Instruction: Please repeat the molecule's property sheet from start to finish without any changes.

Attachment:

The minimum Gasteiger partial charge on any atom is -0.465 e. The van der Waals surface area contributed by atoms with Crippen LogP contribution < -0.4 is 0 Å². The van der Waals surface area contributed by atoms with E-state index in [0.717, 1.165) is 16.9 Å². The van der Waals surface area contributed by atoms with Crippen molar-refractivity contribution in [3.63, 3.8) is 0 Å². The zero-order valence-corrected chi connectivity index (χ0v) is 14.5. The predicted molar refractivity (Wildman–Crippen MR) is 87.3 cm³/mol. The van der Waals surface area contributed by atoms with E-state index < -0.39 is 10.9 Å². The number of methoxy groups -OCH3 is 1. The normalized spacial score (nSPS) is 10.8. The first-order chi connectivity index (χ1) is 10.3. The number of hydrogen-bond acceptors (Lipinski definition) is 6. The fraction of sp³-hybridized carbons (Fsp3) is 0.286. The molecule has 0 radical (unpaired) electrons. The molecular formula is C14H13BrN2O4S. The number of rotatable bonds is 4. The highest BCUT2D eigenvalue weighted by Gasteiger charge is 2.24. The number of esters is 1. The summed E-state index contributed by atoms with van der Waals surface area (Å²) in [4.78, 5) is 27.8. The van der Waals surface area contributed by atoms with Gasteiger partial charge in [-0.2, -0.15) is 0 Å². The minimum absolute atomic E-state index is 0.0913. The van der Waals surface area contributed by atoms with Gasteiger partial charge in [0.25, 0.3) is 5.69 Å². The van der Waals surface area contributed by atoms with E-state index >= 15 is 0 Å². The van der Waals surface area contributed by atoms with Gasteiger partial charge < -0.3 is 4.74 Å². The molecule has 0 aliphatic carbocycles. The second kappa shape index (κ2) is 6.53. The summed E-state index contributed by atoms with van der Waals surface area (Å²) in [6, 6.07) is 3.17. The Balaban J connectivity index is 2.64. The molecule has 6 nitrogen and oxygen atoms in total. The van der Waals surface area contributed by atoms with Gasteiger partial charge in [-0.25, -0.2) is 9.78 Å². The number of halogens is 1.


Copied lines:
The minimum Gasteiger partial charge on any atom is -0.465 e. The van der Waals surface area contributed by atoms with Crippen LogP contribution < -0.4 is 0 Å². The van der Waals surface area contributed by atoms with E-state index in [0.717, 1.165) is 16.9 Å². The van der Waals surface area contributed by atoms with Crippen molar-refractivity contribution in [3.63, 3.8) is 0 Å². The zero-order valence-corrected chi connectivity index (χ0v) is 14.5. The predicted molar refractivity (Wildman–Crippen MR) is 87.3 cm³/mol. The van der Waals surface area contributed by atoms with E-state index < -0.39 is 10.9 Å². The number of methoxy groups -OCH3 is 1. The normalized spacial score (nSPS) is 10.8. The first-order chi connectivity index (χ1) is 10.3. The number of hydrogen-bond acceptors (Lipinski definition) is 6. The fraction of sp³-hybridized carbons (Fsp3) is 0.286. The molecule has 0 radical (unpaired) electrons. The molecular formula is C14H13BrN2O4S. The number of rotatable bonds is 4. The highest BCUT2D eigenvalue weighted by Gasteiger charge is 2.24. The number of esters is 1. The summed E-state index contributed by atoms with van der Waals surface area (Å²) in [4.78, 5) is 27.8. The van der Waals surface area contributed by atoms with Gasteiger partial charge in [-0.2, -0.15) is 0 Å². The minimum absolute atomic E-state index is 0.0913. The van der Waals surface area contributed by atoms with Gasteiger partial charge in [0.25, 0.3) is 5.69 Å². The van der Waals surface area contributed by atoms with E-state index >= 15 is 0 Å². The van der Waals surface area contributed by atoms with Gasteiger partial charge < -0.3 is 4.74 Å². The molecule has 0 aliphatic carbocycles. The second kappa shape index (κ2) is 6.53. The summed E-state index contributed by atoms with van der Waals surface area (Å²) in [6, 6.07) is 3.17. The Balaban J connectivity index is 2.64. The molecule has 6 nitrogen and oxygen atoms in total. The van der Waals surface area contributed by atoms with Gasteiger partial charge in [-0.25, -0.2) is 9.78 Å². The number of halogens is 1.